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Book baths at Eagle Street

Editorial by Henrik Stenius

Some people seem to think that the only way to get a message or any information out of a book is to read it! With such an attitude you stunt your intellectual growth.

When approaching a new field of knowledge, the curious mind could hardly find a more efficient or convenient way of exploring it than by surrounding itself with ten or twenty of the most interesting books and articles in the field. You just have to hold them in your hand for a multitude of different processes to immediately start working in your head.

The cover, the typography, the way the chapters and sections are named, transmit instant information. A quick dip into the text gives a feeling of how the spirit of the writings varies. Among writers, you can identify minds which think in terms of statistical correlations and curves, in terms of cross tabulation, or sophisticated graphic configurations with boxes, spheres and arrows. You recognise problem-solvers who divide the problem into a number of subordinated problems and give them names. The impressionist, who just wants to build a narrative, you can recognise from a distance. Sometimes you can easily discern the value system that forms the ethical basis of the author’s thinking. And finally, the contents pages help you to slalom from one book to another. You read some pages in one book, perhaps a whole chapter. And then you turn to another and manage to pick up the main ideas in a couple of minutes. This so-called book bath reading is just one of the many great ways to soak up the written word.

Good libraries succeed in arranging book baths for their visitors. At the Finnish Institute we want to present our visitors with row upon row of books brimming with Finnish (and Nordic) themes and ideas. On the shelf labelled Work Society you find books about the impact of traditional peasant society on modern Finland: such works are essential to understanding the comparatively egalitarian nature of Finnish society, including the easy access to political decision-making that it affords at both a local and a national level. The shelf Luther and Religion contains information about the impact of the conformist Lutheran culture on the egalitarian Nordic and Finnish culture. Books on Gender Issues discuss the ways in which the Finnish and Nordic woman is strong: Is the Finnish woman even stronger than her Nordic neighbours? Is she, perhaps, in some respects too strong?

The relationship between (Wo)Man and Nature is dealt with in books exploring the Concept of Nature and Environment. From an existentialist point of view this relationship is possibly more important for people in the North than for other Europeans, because Finns, Swedes and Norwegians seem to root their sense of integrity and "authenticity" in the confrontation between the Individual and Nature. This is the individualist side of the collectivist Nordic mind.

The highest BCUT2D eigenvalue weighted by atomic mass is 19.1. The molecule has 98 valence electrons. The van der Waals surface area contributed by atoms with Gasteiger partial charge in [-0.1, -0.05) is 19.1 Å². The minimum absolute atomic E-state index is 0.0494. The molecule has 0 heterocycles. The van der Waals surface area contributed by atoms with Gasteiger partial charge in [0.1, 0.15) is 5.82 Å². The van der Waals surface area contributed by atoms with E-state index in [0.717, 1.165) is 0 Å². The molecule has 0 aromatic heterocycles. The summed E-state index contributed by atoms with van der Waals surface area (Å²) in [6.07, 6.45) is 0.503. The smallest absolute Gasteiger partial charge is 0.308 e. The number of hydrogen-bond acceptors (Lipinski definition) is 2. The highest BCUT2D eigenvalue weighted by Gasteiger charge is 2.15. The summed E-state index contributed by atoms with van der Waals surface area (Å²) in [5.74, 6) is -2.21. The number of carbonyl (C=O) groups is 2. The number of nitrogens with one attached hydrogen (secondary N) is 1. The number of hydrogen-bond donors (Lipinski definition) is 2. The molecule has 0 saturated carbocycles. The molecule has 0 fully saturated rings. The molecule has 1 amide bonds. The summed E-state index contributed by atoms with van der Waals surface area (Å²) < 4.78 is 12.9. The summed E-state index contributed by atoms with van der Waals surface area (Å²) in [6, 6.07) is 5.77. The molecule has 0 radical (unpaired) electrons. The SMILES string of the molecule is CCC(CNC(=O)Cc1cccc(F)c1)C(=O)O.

The material on the Visual Arts and Architecture shelf and in our Music Library stimulates speculation on Finnishness in Finnish modernism: is striving for simplicity still anchored in the concept of nature, and, perhaps, in the old Lutheran loathing of abundance and adornment? Or, alternatively, in rational thinking which negates cultural bonds?

Political Culture and the Nordic Model is a large shelf dealing with topics like citizens as lovers of the State and strong citizens in strong local government. Here you can find studies concerned with the inclusive character of Nordic societies, including critiques of the Nordic type of inclusiveness, the "Road to Serfdom" (Hayek) along which the individual is said to lose his or her individual responsibility.

Finland as a borderland, as the buffer between "the Eastern and Western Rome in the North", is dealt with on the shelf labelled Borders and Neighbours. Studies of Nordic characteristics can be made with the help of information about the "genuine" centres such as Telemark, Dalarna and Häme, and perhaps even better, about regions of confrontation, like Karelia and Slesvig.

Searching for reliable information and creative questions while lying in a "bath" - or more literally speaking sitting in a comfortable chair - is less aggressive than surfing the Internet. The expression in itself reveals the neurotic aspect of the ambitions of electronic networkers, because, literally speaking, you cannot move in a net. You are just caught in a net.

By this we do not mean that the library at the Institute contains only books. On the contrary, access to electronic information is as important. We think it is necessary to develop this side of the library as well. We started the library project this summer by collecting (money for) books. We now have 1,000 books. We need 4,000 more.

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